Students

Current students:

Ella McCallum, PhD candidate, 2021

Ella is investigating individual differences in inhibitory control in wild toutouwai

Olivia Hartshorne, MSc candidate, 2021

Liv’s research examines sources of song complexity and seasonal song dynamics in male toutouwai.

Liv and co-supervisor Prof. Stephen Marsland set up a song recorder in Skeet's territory

Liv and co-supervisor Prof. Stephen Marsland set up a song recorder in Skeet’s territory

Isaac Armstrong, MSc candidate, 2020

Isaac’s research investigates how human presence and landscape use influence the behaviour and distribution of kākā.

Finley Johnson (Ngāti Kahungunu ki Heretaunga & Ngāti Rongomaiwahine), Research Assistant, 2020

Fin’s research examines the Mātauranga for kākā, with a focus on how understanding the nature of bio-cultural relationships between Māori and kākā.

Fin returns a newly banded kākā chick to its nest box.

Fin returns a newly banded kākā chick to its nest box.

Juniper Sprengers-Sanson (Waikato Tainui), Research Assistant, 2019

Juniper’s research examines the Mātauranga for kākā, with a focus understanding the changing dynamics in kākā plant interactions through time.

Tas Vámos, PhD candidate, 2019

Tas is investigating toutouwai spatial memory and examining how it influences caching behaviour.

Tas presents his research at NZES 2021

Tas presents his research at NZES 2021

Regan MacKinlay, PhD candidate, 2018

Regan’s research investigates individual variation in toutouwai nesting and foraging behaviors. Ultimately, he plans to draw on cognitive theory to try to promote adaptive, and deter maladaptive behavioral variation.

Previous students:

Daisy Abraham, BSc Hons, 2021

Daisy’s dissertation, ‘The effect of visitors on the behaviour of Nestor parrots’, examined how visitor presence at Wellington Zoo and Zealandia impacts the behaviour of kea and kākā (and it turns out they are mostly pretty ambivalent towards people!)

Daniel Donoghue, PhD, 2017 – 2020

Daniel’s thesis, ‘Social learning and networks in Nestor parrots‘, examined whether and how behavioural innovations can be socially transmitted in kea and kākā populations.

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Nalini Singh, BSc Hons, 2019 – 2020

Nalini’s dissertation, ‘Food for thought: use and costs of supplementary feeding in a large parrot, the North Island kaka‘, investigated how supplementary feeding impacts the behaviour of Zealandia’s kākā.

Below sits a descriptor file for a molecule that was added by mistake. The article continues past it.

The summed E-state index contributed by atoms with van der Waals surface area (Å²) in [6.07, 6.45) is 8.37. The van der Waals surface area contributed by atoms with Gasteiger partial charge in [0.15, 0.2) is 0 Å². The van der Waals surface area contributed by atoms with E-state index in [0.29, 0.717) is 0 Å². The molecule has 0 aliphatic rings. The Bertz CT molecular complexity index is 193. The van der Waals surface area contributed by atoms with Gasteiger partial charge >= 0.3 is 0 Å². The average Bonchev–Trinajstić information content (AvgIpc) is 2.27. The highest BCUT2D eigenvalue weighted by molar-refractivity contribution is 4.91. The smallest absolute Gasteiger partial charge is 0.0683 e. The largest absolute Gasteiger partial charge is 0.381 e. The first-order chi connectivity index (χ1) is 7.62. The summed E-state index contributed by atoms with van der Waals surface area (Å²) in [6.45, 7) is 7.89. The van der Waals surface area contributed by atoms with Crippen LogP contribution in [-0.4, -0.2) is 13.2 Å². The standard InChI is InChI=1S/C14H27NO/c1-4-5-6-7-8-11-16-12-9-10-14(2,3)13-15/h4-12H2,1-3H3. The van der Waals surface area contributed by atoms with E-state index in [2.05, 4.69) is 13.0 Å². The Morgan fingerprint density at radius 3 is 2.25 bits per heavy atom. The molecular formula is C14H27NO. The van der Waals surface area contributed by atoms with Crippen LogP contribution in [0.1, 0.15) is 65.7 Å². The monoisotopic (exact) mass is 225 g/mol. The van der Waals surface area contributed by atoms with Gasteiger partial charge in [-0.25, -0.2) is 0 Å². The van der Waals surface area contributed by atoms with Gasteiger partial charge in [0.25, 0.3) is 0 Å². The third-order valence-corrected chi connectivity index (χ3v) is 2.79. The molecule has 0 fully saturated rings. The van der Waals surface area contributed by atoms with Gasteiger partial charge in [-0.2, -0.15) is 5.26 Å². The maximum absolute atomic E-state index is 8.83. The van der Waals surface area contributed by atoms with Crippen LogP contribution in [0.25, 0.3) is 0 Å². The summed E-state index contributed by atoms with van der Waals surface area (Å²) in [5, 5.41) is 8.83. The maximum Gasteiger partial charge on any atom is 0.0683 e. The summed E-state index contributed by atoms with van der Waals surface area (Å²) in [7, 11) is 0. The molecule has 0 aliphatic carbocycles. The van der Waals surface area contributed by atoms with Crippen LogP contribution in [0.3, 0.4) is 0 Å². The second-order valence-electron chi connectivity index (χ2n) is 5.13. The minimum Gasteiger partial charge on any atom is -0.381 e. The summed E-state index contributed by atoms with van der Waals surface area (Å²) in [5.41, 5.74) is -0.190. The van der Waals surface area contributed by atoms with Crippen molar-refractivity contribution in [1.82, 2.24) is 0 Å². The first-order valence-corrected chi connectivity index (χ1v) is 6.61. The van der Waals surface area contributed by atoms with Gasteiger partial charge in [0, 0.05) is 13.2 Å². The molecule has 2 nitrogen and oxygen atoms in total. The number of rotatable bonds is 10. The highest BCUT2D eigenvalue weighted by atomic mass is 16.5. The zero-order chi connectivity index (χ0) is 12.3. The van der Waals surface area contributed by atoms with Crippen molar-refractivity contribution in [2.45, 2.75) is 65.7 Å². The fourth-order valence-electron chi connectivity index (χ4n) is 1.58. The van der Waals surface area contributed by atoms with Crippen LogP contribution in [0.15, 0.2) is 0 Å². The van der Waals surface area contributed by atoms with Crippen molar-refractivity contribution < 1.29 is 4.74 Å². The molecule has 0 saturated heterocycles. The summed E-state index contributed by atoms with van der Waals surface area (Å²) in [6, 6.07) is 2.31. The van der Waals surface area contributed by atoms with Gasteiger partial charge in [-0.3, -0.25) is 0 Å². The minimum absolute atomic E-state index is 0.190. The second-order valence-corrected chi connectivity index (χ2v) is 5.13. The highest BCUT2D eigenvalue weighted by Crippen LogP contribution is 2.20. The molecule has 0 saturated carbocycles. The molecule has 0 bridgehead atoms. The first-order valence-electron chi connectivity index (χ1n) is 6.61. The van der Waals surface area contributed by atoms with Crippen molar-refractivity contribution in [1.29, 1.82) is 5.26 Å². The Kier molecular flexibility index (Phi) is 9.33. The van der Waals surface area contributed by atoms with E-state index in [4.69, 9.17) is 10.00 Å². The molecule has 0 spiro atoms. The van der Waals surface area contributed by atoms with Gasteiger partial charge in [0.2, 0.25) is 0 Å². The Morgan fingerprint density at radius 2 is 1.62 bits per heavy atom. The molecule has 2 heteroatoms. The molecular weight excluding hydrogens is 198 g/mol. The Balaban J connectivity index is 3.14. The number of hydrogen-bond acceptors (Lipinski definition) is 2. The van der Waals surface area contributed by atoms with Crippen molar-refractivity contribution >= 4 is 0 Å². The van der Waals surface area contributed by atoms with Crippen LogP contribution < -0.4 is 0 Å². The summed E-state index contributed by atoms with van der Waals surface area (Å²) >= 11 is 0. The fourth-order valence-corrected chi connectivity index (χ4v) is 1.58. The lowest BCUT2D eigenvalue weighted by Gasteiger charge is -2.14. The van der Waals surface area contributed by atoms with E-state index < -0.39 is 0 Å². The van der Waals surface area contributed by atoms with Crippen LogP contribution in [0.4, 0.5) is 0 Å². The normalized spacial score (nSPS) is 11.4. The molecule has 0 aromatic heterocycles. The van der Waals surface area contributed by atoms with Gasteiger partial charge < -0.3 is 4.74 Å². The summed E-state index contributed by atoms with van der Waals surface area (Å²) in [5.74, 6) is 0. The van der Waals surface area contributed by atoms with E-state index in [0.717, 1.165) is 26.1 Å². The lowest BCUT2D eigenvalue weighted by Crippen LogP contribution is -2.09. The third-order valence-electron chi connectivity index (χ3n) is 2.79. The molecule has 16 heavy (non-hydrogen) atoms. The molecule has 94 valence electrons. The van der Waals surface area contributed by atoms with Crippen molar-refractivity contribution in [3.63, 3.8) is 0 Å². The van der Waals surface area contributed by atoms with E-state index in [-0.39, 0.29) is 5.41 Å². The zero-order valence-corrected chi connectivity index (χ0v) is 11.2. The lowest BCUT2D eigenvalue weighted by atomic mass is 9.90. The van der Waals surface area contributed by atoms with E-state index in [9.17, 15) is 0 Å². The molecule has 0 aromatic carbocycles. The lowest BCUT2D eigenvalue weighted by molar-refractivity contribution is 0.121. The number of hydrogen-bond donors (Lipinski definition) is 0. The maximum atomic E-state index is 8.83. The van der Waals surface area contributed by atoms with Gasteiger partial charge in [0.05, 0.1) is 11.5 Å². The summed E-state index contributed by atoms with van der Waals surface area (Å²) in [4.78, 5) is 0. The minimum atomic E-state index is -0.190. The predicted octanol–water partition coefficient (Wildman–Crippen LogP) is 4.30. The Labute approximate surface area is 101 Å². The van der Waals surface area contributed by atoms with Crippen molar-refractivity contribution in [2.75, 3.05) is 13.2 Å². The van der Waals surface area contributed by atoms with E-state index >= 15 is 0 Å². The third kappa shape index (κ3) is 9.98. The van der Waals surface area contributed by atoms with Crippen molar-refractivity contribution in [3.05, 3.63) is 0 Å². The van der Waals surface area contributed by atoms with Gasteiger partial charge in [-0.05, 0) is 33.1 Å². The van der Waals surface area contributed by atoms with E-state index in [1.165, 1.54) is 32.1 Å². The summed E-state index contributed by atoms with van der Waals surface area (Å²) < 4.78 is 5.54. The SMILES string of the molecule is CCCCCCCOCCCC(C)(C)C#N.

Benjamin Rothenbühler, MSc, 2019 – 2020

Ben carried out toutouwai personality and learning research towards his Masters at the University of Neuchâtel in Switzerland.

Caroline Warren, Research Intern, 2017

After completing an undergraduate degree back home in the States, Caroline joined our research group as an intern. From September until December 2017 she monitored the survival and reproduction of the robin study population.

Leonie Weltgen (MSc), 2016 – 2017

Leonie Weltgen completed her thesis, ‘Social learning in a wild food caching species, the North Island robin (Petroica longipes)’ , as part of her Masters degree at the Freie Universität Berlin.

Chris Woolley (Summer Scholar), 2016 – 2017

Chris was awarded a Summer Scholarship to study parent-offspring social learning dynamics. During the project he developed a new paradigm for studying social learning in robins.

Latu Clark (MSc), 2015 – 2016

Latu completed her MSc thesis, ‘Brood Division and the Ontogeny of Caching Behaviour in the North Island robin (Petroica longipes)’ in SBS at VUW. Here’s how she described her research:

“I am studying parent-offspring interactions in the North Island robin during the 2015/2016 breeding season. I hope to better understand the factors affecting parental care decisions in the lead up to brood division (which occurs when chicks leave the nest). Additionally, as North Island robins are one of only a few Southern Hemisphere species which cache food, a second aim of my thesis is to examine the ontogeny of food-caching in North Island robins and evaluate the role of parents in this developmental process.”

Regan MacKinlay (BSc, MConBio), 2015 – 2016

In Regan’s final BSc year in SBS at VUW he completed a research project examining the relationship between song complexity, caching and inhibitory control in robins. In 2016, Regan carried out another independent research project as part of his Masters in Conservation Biology. For this project he investigated the relationship between territory size, foraging efficiency and reproductive success in robins.

Julia Loepelt (PhD), 2013 – 2016

Marie Courteville (MSc), 2015

Marie completed her thesis, ‘Natal dispersal and dispersal behaviour of North Island robins in a mainland island sanctuary‘, as part of her Masters at a Gembloux Agro Bio-Tech University in Belgium.

Curious robins (courtesy of M. Courteville)

Curious robins (courtesy of M. Courteville)